From paintings by Degas and Cezanne to Sir Roger the Elephant, Charles Rennie Mackintosh furniture to a real Spitfire, fabulous arms and armour to cutting edge contemporary art, they have objects and exhibits to fire your imagination.
Glasgow Museums are:
Headquarters of the city council for over 100 years. City Chambers stands as an impressive symbol of Glasgow’s political strength and historical wealth behind a grand imposing edifice overlooking George Square in the heart of the city.
Kelvingrove Art Gallery and Museum
Kelvingrove Art Gallery and Museum is one of Scotland’s most popular free attraction.
Kelvingrove has 22 themed, state-of-the-art galleries displaying an astonishing 8000 objects
The Gallery of Modern Royal Exchange Square. Located in the heart of the city near George Square and Buchanan Street, the Gallery of Modern Art opened in 1996 century mansion building which at one time contained the City’s commercial library.
Present to the city in 1944 by the wealthy shipowner Sir William Burrel, this outstanding collection is today house in a purpose building sitting within the superb surroundings of Pollock Country Park. Visitors are promised an unforgettable experience viewing a dazzling array of north European late Gothic art, oriental ceramics, bronzes, prints, carpets and tapestries. In fact this priceless collection has something for everyone.
The museum is also famous for its collection of 19th century paintings from such masters as Degas, Renor, Cezanne and Monet together with paintings by the ‘Glasgow Boys, Crawhill and Lavery.
Mrs Anne Maxwell gifted Pollock House, with its adjoining gardens and parkland, to the City of Glasgow 1966. Its internationally renowned collections of paintings includes works of Goya, El Greco and William Blake. A grand country house near Glasgow city centre, Pollok House is Scotland’s answer to Downton Abbey
Glasgow Riverside Transport Museum.
Botanic Gardens near to Byres Road
There can be few cities in Western Europe with as much to offer the international visitor as Glasgow. A city of unique character and culture, of history and heritage. Easy to get to hard to leave.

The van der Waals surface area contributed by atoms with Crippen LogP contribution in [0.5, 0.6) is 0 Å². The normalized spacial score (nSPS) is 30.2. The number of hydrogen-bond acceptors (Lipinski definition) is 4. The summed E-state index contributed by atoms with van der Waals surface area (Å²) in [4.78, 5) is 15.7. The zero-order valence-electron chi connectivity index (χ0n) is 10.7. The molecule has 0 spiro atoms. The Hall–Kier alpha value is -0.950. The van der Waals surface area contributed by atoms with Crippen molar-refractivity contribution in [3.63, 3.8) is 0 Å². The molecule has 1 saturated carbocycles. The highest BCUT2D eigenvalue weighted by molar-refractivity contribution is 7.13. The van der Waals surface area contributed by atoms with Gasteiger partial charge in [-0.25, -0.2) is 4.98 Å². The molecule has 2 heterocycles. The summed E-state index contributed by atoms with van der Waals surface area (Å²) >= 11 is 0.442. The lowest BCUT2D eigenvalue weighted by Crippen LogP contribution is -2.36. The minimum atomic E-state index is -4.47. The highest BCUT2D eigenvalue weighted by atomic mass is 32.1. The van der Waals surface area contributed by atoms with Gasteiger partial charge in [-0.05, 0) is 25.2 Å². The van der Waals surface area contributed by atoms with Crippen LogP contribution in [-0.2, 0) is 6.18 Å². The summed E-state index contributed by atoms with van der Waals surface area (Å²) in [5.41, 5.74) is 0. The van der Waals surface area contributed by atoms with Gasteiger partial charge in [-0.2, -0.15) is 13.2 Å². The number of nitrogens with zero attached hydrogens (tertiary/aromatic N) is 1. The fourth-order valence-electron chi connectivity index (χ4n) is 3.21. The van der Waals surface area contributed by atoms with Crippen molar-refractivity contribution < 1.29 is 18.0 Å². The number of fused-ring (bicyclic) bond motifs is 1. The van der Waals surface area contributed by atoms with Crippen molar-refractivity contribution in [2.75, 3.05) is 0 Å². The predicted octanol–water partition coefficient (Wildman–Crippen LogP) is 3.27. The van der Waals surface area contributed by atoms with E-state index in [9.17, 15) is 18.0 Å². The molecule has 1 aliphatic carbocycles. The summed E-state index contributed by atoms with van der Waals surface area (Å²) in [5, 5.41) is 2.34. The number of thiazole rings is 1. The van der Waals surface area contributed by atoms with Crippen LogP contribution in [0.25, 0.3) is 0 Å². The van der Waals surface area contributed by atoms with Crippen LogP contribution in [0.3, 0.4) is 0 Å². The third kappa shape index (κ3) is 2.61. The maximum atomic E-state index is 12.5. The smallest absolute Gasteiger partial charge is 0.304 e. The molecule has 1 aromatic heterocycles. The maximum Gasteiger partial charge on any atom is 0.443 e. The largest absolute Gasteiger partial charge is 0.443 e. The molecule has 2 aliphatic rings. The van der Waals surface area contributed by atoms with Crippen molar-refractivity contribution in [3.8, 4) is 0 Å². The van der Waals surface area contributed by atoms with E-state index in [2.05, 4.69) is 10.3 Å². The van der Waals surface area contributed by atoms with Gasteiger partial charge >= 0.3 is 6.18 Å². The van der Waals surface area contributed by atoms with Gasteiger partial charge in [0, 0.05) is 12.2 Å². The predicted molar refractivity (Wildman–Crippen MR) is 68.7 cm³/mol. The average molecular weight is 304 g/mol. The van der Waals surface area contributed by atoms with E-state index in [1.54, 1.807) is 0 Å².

A Scottish Power project, near to East Kilbride and Eaglesham visitors centre 90 kms of cycling and walking outdoor activities.
The world’s first rotating boatlift called the marvel of modern engineering.
Visit the the magnificent Castle, Holyrood Palace, the beautiful shops on the cobbled streets, museums. The new Scottish Parliament Building.
The National Wallace Monument, 246 steps to the top, and you’ll enjoy spectacular views on a good clear day. Stirling Castle on the rock a MUST visit. Spend a few hours in Scottish History around the Stuart Dynasty, Kings and Mary Queen of Scots. View the Great Hall, Chapel Royal, Kitchen, Gardens, newly refurbished Royal Apartment of Mary of Guise.
Mother of Mary Queen of Scots.
Drive among the wild animals, boat safari round Chimp Island, pets farm and adventure playground.
Near to Stirling can be found the biggest selections of antiques, gifts and collectables under one roof near Doune on the Sitirling-Callander Road.
SS Sir Walter Scott is named after the 19th century poet who wrote ‘The Lady of the Lake’ and is over 100 years old. sailing on Loch Katrine.
Walk, sail picnic just enjoy the views. Climb Conic Hill, at Balmaha. This is a relatively short walk, but very steep in places. Suitable for the energetic walkers and part of the West Highland Way.
Glengoyne Whisky Distillery.
At David Marshall Lodge, in the Trossachs. walks, visitors centre
Back in Scotland after 130 years.
Inchmahome Priory set on a Island on Lake of Menteith dating from 1238 Ruins. Mary Queen of Scot’s stayed 1547 Can be visited by small boat.